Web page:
It's no secret...Utah is a little, uh, quirky. With "public health crises" over porn are readily being declared , The Great Brewvies Debacle of 2016, and the recent changes made to state alcohol laws by Governor Gary Herbert, it leaves many wondering who on Earth we've elected into office, and why on earth anyone would ever willingly visit the state.

Governor Gary Herbert isn't exactly foreign to this kind of criticism either. Herbert was recipient of a harsh letter from Patagonia founder, Yvon Chouinard for Herbert's proposal to reclaim land from the park service (specifically Bear's Ears National Monument) . Read the letter here. In his letter, Chouinard makes a powerful statement by showing how beneficial the outdoor industry is the Utah's economy. And he's right.

The outdoor industry in Utah brings in $12 billion dollars per year, and provides more than 222,000 people with employment. Why on earth would we want to limit a potential source of income for our state? After refusing to eliminate the bill, Outdoor Retailers pulled its annual show from Salt Lake City. The annual showcase brings tourists from all over the world to Utah, driving millions of dollars in state revenue.

But that's not all.

On March 8th, Utah legislation passed a bill changing the legal limit from .08 to .05. While Governor Herbert hasn't signed the bill into law..yet..but he has expressed his support for the lowering of the legal limit. If signed by Herbert, the change would go into effect on December 30th, 2018 (Deseret News) With this motion, Utah becomes the first state in the nation to lower the limit. What a fantastic pre New Year's Eve gift!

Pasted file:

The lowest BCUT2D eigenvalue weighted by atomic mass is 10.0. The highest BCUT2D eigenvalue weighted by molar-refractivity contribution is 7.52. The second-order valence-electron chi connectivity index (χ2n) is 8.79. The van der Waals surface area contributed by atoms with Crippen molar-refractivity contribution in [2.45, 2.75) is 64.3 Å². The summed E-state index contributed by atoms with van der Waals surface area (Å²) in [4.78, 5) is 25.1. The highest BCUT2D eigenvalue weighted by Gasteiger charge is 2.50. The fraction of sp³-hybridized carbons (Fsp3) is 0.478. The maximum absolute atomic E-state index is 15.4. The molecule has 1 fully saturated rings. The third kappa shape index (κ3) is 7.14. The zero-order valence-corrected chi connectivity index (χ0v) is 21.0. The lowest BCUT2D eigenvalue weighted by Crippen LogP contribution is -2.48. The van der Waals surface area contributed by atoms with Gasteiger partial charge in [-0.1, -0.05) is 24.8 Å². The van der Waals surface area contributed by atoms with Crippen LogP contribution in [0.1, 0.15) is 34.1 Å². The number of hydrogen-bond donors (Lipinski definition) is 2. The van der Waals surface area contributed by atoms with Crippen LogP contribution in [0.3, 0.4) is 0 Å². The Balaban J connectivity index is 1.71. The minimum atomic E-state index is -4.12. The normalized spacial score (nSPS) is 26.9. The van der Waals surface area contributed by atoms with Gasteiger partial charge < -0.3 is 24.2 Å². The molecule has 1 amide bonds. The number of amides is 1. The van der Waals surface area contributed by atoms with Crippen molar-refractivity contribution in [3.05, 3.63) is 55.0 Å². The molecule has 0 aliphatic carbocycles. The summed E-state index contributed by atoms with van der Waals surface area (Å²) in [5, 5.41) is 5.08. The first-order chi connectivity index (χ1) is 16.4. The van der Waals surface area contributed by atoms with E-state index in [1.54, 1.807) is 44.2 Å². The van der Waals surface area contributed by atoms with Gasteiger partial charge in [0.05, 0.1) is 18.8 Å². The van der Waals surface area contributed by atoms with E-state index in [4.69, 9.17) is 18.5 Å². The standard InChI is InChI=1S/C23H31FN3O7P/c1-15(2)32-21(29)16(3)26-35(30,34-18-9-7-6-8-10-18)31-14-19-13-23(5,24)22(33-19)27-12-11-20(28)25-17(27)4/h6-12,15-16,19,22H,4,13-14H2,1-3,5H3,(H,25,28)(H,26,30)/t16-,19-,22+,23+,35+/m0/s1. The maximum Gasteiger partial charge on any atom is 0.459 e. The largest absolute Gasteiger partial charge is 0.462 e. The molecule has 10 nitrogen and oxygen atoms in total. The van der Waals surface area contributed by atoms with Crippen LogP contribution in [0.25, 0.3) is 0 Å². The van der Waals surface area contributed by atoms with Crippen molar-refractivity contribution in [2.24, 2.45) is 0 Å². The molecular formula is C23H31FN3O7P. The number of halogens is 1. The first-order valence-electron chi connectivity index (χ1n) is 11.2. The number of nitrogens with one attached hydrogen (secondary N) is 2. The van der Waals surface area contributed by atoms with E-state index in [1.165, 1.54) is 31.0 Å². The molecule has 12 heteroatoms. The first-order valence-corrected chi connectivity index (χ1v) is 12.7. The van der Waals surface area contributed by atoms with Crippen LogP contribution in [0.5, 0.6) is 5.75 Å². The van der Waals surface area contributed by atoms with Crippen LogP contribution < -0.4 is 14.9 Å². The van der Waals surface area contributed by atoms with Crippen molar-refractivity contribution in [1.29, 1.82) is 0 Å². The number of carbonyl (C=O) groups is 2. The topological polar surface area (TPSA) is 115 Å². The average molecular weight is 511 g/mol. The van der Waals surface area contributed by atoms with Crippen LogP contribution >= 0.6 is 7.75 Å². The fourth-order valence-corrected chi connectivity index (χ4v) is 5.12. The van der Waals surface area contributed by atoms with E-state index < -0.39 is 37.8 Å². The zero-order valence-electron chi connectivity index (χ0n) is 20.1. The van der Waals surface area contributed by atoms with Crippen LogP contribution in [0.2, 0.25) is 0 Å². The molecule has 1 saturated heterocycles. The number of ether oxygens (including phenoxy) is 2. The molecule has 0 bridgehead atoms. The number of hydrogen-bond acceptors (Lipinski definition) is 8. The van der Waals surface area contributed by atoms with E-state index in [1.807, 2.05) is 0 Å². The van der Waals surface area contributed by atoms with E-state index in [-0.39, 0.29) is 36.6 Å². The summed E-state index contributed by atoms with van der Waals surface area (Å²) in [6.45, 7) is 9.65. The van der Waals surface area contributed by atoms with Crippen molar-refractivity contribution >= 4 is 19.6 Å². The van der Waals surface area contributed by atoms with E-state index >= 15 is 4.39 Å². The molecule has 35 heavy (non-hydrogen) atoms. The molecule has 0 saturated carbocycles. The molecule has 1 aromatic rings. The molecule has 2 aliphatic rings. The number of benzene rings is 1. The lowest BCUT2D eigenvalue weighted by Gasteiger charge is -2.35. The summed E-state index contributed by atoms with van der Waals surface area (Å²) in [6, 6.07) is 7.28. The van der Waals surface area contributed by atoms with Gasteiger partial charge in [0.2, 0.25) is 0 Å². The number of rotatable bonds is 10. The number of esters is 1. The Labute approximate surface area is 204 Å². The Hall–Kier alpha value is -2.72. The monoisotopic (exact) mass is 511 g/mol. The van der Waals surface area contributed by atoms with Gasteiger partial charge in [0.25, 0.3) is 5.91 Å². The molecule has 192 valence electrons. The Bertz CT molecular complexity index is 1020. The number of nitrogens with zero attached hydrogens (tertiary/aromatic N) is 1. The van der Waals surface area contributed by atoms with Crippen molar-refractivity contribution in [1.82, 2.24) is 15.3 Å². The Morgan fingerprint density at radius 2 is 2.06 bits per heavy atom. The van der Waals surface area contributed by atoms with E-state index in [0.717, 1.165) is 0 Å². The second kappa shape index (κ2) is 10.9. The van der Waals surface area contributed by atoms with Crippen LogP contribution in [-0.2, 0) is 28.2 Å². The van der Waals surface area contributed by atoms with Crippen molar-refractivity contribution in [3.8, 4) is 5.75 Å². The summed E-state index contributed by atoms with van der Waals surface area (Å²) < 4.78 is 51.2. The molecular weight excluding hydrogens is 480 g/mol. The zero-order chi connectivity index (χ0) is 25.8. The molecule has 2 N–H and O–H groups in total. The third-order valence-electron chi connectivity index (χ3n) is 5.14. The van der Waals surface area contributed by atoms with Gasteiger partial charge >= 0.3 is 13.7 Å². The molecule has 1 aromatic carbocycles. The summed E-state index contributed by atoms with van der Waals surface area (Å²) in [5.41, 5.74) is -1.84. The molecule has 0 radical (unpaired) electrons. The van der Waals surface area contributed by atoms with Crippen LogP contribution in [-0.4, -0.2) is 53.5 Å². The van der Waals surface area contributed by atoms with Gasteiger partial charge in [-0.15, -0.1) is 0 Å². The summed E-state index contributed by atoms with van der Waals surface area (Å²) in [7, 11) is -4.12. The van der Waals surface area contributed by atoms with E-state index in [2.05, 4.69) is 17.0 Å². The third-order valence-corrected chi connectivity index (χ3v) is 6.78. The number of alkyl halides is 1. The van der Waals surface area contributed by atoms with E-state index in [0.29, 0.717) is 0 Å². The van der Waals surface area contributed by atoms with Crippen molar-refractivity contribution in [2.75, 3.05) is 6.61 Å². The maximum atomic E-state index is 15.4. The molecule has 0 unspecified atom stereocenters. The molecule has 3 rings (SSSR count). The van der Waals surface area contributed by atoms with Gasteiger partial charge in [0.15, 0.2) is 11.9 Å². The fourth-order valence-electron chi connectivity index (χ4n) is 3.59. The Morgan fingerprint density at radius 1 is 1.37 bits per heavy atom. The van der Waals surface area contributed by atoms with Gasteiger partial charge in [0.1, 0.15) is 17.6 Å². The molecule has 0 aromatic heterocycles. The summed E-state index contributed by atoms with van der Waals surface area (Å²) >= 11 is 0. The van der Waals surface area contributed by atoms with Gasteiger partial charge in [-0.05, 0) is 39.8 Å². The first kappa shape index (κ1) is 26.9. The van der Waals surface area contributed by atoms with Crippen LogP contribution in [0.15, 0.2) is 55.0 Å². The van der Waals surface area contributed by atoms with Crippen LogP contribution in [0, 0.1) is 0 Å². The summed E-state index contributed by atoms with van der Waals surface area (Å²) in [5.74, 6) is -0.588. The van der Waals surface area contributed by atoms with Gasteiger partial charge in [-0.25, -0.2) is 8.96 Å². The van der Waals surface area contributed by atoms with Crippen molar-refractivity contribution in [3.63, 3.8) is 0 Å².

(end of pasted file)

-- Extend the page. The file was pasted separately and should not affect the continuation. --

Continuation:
While people don't exactly visit Utah to drink alcohol, they do visit Utah to go skiing, to head out into the great outdoors, and let's not forget the annual celebrity hotspot: Sundance. Can you seriously imagine telling your friends how you visited Utah on a ski vacation, and ended up with a DUI? All because you had a glass of wine for dinner?

Aren't we supposed to be making our state appealing to visitors? What exactly is appealing about "The Zion Curtain", and the dissappearance of public monuments and lands? Not one thing.

Thankfully, Colorado was quick to call us out in an ad published in The Salt Lake Tribune, with the snarky line, ""Step one: Hit the slopes. Step two: Have a drink or two with dinner. Step three: Get arrested driving home."

The ad ended with an open invitation for visitors to visit the Colorado outdoors instead. Way to keep it real, CO.